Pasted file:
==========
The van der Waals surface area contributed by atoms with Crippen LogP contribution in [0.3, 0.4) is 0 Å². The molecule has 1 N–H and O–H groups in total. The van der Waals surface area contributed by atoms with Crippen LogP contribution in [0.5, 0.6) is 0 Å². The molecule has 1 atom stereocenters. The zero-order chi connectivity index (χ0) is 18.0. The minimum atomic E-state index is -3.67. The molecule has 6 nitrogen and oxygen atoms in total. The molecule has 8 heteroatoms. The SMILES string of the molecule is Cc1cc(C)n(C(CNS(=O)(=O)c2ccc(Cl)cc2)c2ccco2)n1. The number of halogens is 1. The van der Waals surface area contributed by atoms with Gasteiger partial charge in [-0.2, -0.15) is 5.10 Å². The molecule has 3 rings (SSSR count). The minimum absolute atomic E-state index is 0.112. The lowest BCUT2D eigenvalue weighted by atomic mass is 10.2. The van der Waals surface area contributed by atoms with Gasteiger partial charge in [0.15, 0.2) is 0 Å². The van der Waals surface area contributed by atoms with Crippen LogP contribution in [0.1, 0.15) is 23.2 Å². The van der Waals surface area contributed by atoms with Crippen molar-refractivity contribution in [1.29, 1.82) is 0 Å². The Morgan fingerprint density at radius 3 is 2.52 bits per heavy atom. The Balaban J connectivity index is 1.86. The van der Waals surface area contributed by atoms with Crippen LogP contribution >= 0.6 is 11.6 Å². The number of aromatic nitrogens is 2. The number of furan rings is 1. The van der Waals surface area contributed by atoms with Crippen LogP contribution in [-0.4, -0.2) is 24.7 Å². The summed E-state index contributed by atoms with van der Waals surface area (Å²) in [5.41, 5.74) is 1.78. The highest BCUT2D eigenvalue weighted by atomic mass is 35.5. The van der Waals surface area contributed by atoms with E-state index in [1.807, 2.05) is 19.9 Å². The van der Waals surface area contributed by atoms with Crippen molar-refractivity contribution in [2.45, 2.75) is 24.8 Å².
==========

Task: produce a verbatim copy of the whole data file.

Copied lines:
The van der Waals surface area contributed by atoms with Crippen LogP contribution in [0.3, 0.4) is 0 Å². The molecule has 1 N–H and O–H groups in total. The van der Waals surface area contributed by atoms with Crippen LogP contribution in [0.5, 0.6) is 0 Å². The molecule has 1 atom stereocenters. The zero-order chi connectivity index (χ0) is 18.0. The minimum atomic E-state index is -3.67. The molecule has 6 nitrogen and oxygen atoms in total. The molecule has 8 heteroatoms. The SMILES string of the molecule is Cc1cc(C)n(C(CNS(=O)(=O)c2ccc(Cl)cc2)c2ccco2)n1. The number of halogens is 1. The van der Waals surface area contributed by atoms with Gasteiger partial charge in [-0.2, -0.15) is 5.10 Å². The molecule has 3 rings (SSSR count). The minimum absolute atomic E-state index is 0.112. The lowest BCUT2D eigenvalue weighted by atomic mass is 10.2. The van der Waals surface area contributed by atoms with Gasteiger partial charge in [0.15, 0.2) is 0 Å². The van der Waals surface area contributed by atoms with Crippen LogP contribution in [0.1, 0.15) is 23.2 Å². The van der Waals surface area contributed by atoms with Crippen molar-refractivity contribution in [1.29, 1.82) is 0 Å². The Morgan fingerprint density at radius 3 is 2.52 bits per heavy atom. The Balaban J connectivity index is 1.86. The van der Waals surface area contributed by atoms with Crippen LogP contribution >= 0.6 is 11.6 Å². The number of aromatic nitrogens is 2. The number of furan rings is 1. The van der Waals surface area contributed by atoms with Crippen LogP contribution in [-0.4, -0.2) is 24.7 Å². The summed E-state index contributed by atoms with van der Waals surface area (Å²) in [5.41, 5.74) is 1.78. The highest BCUT2D eigenvalue weighted by atomic mass is 35.5. The van der Waals surface area contributed by atoms with E-state index in [1.807, 2.05) is 19.9 Å². The van der Waals surface area contributed by atoms with Crippen molar-refractivity contribution in [2.45, 2.75) is 24.8 Å².